Open Close

Police and mental health workers deal with violence

Violent situations with the mentally ill and those who suffer from a traumatic brain injury (TBI) are difficult to navigate. Last week’s incident in West Duluth was a prime example. According to the police report filed by Public Information Officer Jim Hansen, the police were called to a group home when one of its residents became violent. The police tried to control the man with a taser. The man causing the disturbance tried to take the gun from one of the police officers, and the officer’s partner shot the man. Minneapolis police Sgt. Bill Palmer and two mental health workers in Duluth give some context to the incident.

The Duluth Police Department did not respond to phone calls, but Sgt. Bill Palmer from the Minneapolis Police Department said that this kind of situation is not uncommon.

“The use of deadly force is spelled out in state law, and it doesn’t matter who you’re using it against,” Palmer said. “You still have to follow state guidelines. In Minneapolis we have shot and killed people who were experiencing a mental health emergency and we ran out of options.”

Palmer said that the guidelines for using force with people experiencing a mental health crisis are essentially the same as with anyone else.

“We handle about 1,100 emotionally disturbed persons a year here, and probably between 10 and 15 percent of them we have to use physical force,” he said. “We try to de-escalate the situation.”

Employees at group homes also have to deal with mental health crises. Tommy Taylor is one of them.

At Taylor SLS Inc., an adult foster care company in Duluth, everyone is trained to respond to violent situations with their residents.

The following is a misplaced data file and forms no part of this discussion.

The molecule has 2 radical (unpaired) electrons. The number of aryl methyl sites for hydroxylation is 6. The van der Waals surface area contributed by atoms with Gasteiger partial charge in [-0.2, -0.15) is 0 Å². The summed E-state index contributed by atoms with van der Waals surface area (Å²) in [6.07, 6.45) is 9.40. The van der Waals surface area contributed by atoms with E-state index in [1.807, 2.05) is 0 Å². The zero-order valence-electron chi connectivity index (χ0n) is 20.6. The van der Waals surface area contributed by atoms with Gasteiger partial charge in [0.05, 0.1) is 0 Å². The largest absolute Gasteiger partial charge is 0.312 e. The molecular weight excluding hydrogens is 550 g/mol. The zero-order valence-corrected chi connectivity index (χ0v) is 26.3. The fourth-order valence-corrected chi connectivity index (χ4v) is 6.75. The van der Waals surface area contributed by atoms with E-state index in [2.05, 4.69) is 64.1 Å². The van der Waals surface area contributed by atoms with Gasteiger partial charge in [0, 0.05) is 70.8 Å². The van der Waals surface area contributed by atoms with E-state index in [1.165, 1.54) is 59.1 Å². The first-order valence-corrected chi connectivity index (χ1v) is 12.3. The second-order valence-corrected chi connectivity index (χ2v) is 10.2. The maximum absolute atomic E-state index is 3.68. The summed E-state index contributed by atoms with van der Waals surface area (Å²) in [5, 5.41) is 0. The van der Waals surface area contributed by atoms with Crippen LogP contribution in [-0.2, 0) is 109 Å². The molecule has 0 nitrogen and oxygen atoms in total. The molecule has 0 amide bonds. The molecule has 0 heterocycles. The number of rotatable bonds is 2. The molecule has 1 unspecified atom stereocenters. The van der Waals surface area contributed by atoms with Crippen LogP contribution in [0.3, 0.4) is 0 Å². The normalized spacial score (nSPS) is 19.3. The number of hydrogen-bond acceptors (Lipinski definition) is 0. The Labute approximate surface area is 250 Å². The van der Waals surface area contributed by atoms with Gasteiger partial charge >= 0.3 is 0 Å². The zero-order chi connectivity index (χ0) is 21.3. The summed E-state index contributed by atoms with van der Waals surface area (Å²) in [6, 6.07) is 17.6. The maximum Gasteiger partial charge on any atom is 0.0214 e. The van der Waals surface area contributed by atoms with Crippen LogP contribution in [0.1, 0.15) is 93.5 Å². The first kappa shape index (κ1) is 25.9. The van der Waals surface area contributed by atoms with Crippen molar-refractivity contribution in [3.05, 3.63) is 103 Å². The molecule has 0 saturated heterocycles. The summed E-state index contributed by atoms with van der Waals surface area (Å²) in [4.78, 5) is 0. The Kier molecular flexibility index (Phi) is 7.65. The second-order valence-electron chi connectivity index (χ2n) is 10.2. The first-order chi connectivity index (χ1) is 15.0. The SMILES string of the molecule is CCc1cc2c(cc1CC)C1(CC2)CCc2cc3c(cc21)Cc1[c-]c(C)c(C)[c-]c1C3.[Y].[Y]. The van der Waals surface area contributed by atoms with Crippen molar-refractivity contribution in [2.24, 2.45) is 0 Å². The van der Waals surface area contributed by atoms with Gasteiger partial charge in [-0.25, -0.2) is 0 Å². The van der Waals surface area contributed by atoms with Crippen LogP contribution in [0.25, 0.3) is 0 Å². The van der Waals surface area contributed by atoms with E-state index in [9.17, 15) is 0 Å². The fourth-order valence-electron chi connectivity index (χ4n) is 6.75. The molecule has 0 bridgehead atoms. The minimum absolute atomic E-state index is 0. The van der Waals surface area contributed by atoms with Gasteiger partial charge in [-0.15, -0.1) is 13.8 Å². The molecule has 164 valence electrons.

“It’s called therapeutic intervention,” Taylor said. “It’s about a half-day course. We practice on each other.”

Graphic Credit: David Cowardin

Graphic Credit: David Cowardin

Danny Lee, who started Lee Foster Care (LFC) in Duluth with his wife 16 years ago, said his company also does a lot of training.

“They have to be trained in what they call restraining someone,” Lee said. “We have some really good training in that. Usually they tell you to get all of the clients out of the house, so no one gets hurt, and remove yourself, and call the police.”

Lee had an incident last summer in which the police were called to one of his group homes to deal with a resident with a TBI. The police were informed about the man’s condition right away.

“So they handled it really well, actually,” Lee said.  “Kind of talked him down and didn’t treat him real mean. So I think they, I don’t know what kind of training they had but they sure acted like they did. Once I told them that he had TBI they handled it really well.”

One of the most important things, Lee said, is that the police understand the situation.

“If the police don’t know the person, they’re acting on a call they get, you know, hopefully someone will explain to them that they have a mental illness,” he said. “That’s where sometimes I think it’s not fair to the public. A lot of times it’s not explained to them. A lot of times they’re reacting to a call they get and they don’t know the person. Let’s just say they kind of are busting windows or hurting themselves, they gotta do what they can to stop them from hurting themselves or others.”